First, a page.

I underwent a series of exams (CT scan, MRI, X-Ray, etc.) to determine the extent of the injury. Monday afternoon, our team doctors and my agent sent out copies to a half-dozen spine experts around the country. It may have looked like I had another concussion, after suffering one in Cincinnati last month, but it turns out the injury is what doctors have called a spinal cord contusion. The blow shocked my spine, and left me with a two-centimeter bruise on my spinal cord that should heal in time.
My medical treatment to this point has been superb, and the Packers and my agent have been working together to determine how outside medical experts view this injury, how previous cases have been handled and what the next steps of action should be. Right now, the recovery timeline is still uncertain, so we don't know yet if this injury will end my season. Obviously the most important thing for me right now is to rest, and to let the contusion heal. After that, I will most likely go visit a handful of specialists around the country for thorough second and third evaluations of my neck and head. One thing that I know is that I am in great hands. I have a tremendous support system and this incident only made that clearer. I am blessed.
While he tries to recover from this injury, Finley revealed he has a $10 million disability insurance policy in place, should an injury end his career. However, he doesn't plan to retire after this injury.
Of course I plan to play football again. This is what I love to do. I love the game. I love Sundays. Based on the feedback I've received from doctors at this point, the question is not if I'll play again, but when. There is no better feeling in the world than making the "Lambeau Leap" into the stands, and I fully intend on having that surreal feeling again soon. I will do everything in my power to rehab and get back to the player I have been, and improve into the player I know I can be.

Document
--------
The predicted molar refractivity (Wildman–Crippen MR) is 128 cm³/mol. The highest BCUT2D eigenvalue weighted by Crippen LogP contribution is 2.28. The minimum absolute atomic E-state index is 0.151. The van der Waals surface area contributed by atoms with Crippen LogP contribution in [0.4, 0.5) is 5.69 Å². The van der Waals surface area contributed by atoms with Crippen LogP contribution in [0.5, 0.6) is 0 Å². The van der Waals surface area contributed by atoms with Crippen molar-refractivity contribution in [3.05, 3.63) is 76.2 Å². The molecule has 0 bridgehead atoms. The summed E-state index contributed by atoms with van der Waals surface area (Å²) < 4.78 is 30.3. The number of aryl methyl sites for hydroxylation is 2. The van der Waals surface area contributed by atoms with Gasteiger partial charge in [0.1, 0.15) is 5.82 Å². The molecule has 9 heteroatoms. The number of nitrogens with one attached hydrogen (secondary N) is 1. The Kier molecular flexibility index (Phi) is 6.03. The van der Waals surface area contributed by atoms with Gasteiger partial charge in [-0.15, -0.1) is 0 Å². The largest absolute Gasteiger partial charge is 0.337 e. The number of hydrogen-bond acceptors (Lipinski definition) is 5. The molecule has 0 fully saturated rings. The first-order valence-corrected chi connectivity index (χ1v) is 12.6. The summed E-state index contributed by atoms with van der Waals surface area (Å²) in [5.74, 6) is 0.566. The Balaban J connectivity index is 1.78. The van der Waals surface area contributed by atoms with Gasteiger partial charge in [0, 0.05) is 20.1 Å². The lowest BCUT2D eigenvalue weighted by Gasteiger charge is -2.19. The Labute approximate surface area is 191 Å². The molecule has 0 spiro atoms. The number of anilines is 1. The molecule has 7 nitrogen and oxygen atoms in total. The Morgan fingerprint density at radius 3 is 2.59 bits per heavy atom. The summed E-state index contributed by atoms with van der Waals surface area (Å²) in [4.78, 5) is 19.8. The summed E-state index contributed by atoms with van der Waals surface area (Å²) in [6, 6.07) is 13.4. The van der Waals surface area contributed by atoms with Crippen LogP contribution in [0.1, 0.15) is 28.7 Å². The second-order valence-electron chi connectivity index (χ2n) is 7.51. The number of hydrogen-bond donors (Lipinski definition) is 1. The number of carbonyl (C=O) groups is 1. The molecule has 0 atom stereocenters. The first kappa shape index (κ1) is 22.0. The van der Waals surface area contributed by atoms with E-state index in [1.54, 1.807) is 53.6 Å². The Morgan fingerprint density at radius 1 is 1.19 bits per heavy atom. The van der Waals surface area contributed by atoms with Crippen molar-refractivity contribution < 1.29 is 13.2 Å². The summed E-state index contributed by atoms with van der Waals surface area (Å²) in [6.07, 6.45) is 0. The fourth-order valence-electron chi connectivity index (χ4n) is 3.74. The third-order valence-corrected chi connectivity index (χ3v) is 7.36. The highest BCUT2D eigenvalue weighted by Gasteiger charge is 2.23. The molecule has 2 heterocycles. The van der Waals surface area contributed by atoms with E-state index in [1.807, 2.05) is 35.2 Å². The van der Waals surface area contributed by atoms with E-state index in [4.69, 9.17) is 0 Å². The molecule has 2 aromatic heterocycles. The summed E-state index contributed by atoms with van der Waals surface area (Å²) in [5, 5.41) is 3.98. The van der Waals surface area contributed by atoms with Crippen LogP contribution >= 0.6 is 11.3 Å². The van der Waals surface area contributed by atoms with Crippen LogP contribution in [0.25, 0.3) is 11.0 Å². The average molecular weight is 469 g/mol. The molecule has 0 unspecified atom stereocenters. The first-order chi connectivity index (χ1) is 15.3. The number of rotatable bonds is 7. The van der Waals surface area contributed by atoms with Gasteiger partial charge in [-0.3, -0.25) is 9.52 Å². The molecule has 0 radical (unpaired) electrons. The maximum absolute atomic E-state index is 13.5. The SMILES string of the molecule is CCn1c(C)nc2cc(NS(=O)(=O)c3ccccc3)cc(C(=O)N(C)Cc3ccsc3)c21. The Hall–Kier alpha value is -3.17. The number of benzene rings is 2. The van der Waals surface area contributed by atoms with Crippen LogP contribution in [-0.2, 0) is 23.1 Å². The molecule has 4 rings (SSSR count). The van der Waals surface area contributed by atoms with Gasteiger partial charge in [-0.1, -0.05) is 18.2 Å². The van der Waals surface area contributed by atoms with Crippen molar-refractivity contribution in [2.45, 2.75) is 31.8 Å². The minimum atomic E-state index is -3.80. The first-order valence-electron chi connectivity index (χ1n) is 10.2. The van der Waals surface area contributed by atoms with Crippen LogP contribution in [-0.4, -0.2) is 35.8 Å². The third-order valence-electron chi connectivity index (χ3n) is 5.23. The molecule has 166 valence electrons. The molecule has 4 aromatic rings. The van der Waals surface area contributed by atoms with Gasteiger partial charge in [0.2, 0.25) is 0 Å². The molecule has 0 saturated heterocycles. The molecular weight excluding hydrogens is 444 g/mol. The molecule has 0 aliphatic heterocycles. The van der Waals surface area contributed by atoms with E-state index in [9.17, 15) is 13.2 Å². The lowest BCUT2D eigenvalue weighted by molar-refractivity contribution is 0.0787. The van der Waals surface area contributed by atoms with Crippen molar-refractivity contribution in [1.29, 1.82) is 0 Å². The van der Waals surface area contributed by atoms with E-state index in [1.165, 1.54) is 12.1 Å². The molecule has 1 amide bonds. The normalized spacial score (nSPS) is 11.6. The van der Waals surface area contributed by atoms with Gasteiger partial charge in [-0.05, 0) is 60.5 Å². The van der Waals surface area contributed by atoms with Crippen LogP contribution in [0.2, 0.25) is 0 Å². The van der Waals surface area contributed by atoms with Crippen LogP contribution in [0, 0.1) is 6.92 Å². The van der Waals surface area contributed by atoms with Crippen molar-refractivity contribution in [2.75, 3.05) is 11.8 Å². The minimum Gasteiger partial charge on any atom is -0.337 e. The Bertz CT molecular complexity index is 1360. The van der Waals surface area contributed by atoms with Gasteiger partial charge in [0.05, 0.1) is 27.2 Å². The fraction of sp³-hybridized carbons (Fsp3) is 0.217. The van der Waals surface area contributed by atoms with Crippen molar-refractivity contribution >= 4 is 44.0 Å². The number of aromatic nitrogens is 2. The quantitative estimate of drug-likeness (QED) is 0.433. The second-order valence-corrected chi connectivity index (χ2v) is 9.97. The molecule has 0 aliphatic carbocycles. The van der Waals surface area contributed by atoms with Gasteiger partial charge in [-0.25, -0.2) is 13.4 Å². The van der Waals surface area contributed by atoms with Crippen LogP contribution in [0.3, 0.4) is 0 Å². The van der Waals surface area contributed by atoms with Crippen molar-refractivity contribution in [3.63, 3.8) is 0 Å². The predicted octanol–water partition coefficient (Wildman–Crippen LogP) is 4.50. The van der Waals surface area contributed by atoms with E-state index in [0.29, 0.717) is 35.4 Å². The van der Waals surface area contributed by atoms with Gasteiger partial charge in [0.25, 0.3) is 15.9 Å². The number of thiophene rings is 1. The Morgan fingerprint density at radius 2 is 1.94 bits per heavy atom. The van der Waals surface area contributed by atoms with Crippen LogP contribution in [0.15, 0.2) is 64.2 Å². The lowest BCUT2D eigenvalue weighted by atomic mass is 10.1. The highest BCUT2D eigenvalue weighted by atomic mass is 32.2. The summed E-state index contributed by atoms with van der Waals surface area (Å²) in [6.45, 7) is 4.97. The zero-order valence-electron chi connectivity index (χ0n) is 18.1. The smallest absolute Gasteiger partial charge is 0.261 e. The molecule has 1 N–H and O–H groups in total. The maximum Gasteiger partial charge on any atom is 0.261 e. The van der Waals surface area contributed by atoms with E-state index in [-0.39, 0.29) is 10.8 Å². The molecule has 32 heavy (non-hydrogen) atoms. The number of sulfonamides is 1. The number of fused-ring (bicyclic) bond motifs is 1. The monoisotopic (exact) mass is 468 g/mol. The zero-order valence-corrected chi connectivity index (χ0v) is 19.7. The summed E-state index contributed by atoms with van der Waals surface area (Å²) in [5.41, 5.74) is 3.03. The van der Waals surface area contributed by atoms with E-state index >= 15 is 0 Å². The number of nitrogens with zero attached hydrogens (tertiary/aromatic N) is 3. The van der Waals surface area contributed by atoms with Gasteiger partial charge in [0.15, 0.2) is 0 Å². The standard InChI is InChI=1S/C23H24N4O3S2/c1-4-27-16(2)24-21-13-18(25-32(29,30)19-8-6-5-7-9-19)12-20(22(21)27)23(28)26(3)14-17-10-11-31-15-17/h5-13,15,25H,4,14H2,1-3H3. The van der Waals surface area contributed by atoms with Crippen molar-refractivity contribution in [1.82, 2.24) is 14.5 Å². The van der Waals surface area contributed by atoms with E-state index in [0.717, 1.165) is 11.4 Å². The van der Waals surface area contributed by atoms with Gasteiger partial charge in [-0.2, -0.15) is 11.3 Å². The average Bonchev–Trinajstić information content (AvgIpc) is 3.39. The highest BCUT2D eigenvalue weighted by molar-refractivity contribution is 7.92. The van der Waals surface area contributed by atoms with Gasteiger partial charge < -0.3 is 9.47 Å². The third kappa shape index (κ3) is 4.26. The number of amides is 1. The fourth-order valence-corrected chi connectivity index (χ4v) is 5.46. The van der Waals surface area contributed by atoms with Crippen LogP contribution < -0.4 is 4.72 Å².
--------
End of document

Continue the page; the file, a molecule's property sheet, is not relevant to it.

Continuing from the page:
Do I have fear? Of course I do. It's impossible not to have fear given what I've gone through over the past four weeks. I've worked my entire life to do what I do on that football field, and it's a very scary feeling being taken off the field on a stretcher. No matter what's said about drops or any off-the-field stuff, the one thing no one can question about me is how hard I work to be a great football player. I want this. I need this. It's everything to me. It's a scary thought knowing I could have left that field on Sunday never being able to strap up my helmet again, let alone walk.
Today, I feel better. I feel like I was in a bad car accident, but each day I'm improving. My motor skills, coordination and balance are all back to normal. I'm getting anxious sitting around all day, but I know my neck is healing. I am confident that I will be part of a new case study of players who returned to football successfully after suffering neck and head trauma. Just like we see every year with ACL recovery, anything is possible when you combine drive and commitment with a tremendous support system and team, and amazing advances in science and medicine.
-- Bill Bradley, contributing editor